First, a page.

The biggest plus was Galina's classes themselves. When she taught her exciting Russian way, punctuated with wit, humor, and malapropisms, Jason got so energized he couldn't sleep at night. He would sometimes say that he was too exhausted to take anyone's class but Galina's--her energy made tired students achieve new heights, literally.
Parents loved to watch her classes too--unlike LAB, anyone could watch any class they wanted. There was even a mezzanine overlooking the main studio.
Each of Galina's classes had many memorable moments. One of my favorites was short, round Galina running around the floor in her tennis shoes after a leaping dancer, commanding, "Stay in the air! Stay in the air!"
Her pet saying to cherished students was, "I'm going to kill today!" which meant extra work and attention for that particular dancer--who was thrilled to be "killed."
Our family dinner conversation after her classes (always after as Jason couldn't eat beforehand) would consist of many Galina anecdotes. All of us enjoyed by association her warmth, good humor, and affection for Jason.
Unlike cold and competitive LAB, Galina's studio had a warm family atmosphere, where most people seemed to care about everyone else. Friendships were formed and people socialized outside of the studio. Frequently during the Friday night three-hour marathon of technique and pas-de-deux classes, my husband and I would go out to dinner with the parents of other students.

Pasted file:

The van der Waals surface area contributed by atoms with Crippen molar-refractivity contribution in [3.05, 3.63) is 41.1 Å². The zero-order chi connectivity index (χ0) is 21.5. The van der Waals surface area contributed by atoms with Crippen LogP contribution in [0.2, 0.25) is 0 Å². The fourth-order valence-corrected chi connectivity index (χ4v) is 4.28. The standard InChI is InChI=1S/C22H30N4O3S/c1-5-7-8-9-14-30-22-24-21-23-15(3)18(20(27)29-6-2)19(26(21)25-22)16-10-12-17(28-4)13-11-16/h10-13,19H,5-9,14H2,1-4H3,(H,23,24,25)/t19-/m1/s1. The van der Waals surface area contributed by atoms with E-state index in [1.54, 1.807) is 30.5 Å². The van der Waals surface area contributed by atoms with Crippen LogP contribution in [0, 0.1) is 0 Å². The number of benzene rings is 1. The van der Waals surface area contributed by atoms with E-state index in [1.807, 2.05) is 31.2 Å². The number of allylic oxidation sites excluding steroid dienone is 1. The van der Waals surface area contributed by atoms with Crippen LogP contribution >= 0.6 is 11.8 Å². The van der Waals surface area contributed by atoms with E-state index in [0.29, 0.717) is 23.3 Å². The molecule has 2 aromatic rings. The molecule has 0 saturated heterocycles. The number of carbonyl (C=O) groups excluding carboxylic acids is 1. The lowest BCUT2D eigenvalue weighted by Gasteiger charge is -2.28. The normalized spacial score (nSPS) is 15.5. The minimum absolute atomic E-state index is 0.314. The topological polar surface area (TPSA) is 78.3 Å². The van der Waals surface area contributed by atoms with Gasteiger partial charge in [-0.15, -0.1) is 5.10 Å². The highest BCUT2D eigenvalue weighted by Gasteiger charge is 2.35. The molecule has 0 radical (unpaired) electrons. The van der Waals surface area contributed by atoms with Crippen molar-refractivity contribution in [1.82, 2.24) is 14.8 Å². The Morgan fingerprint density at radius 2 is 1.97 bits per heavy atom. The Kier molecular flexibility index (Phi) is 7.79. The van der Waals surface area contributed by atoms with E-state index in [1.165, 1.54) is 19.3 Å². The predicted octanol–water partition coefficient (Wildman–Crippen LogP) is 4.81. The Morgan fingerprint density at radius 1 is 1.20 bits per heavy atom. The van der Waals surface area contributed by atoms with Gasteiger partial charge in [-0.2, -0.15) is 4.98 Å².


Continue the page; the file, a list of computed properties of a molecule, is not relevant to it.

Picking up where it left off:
Compared to other studios in general, jealous bitchiness was at a minimum. I admit I enjoyed being part of the family. I loved Galina as much as her students did, but I was never "Cherie," only "Jason's mother."
But as in any family, there were some rough moments.
Los Angeles Ballet closed and Jason's old teacher, Olga, came to Galina's to teach, bringing lots of devoted students with her. Slowly Galina's regulars, many of them men, began to take class elsewhere as Olga usurped the other teachers' classes. Finally they only returned for the classes Galina herself taught. Two of Galina's most prodigious little girls accepted scholarships to other schools.
If you pay for your classes, there's not much anyone can say about what you do. But if you have a scholarship and all classes are free, there is still a price: nothing is ever without obligation.
Jason asked Galina if it's be ok if he took a men's class elsewhere, and she blew up: "No, no, you come here. I make you great dancer!"
"But Galina, you hardly ever teach anymore."
"Is ok. Olga is good teacher. I watch."
"Galina, Olga is why I came here in the first place from LAB. Olga doesn't like to teach boys."
"No. I talk with her."
Which I suppose she did, but nothing changed. Olga was teaching almost every night. She had a strong and faithful following of girls which really boosted Galina's financial grosses. Galina was too kindhearted and romantic to be a good businesswoman. She carried people for months and even loaned money to students. She frequently invested in plans to resurrect her old ballets. And her coffers proved it. Olga meant income.
Jason started missing two or three classes a week.
We finally decided he should take additional classes elsewhere and not tell Galina, since that hadn't worked anyway. The only other choice was to quit Galina's entirely, something he didn't want to do. He loved her.
Two hours after taking a Saturday class at another studio, Jason got a call from Galina who was practically in tears. "I am so hurt. Why you do this?"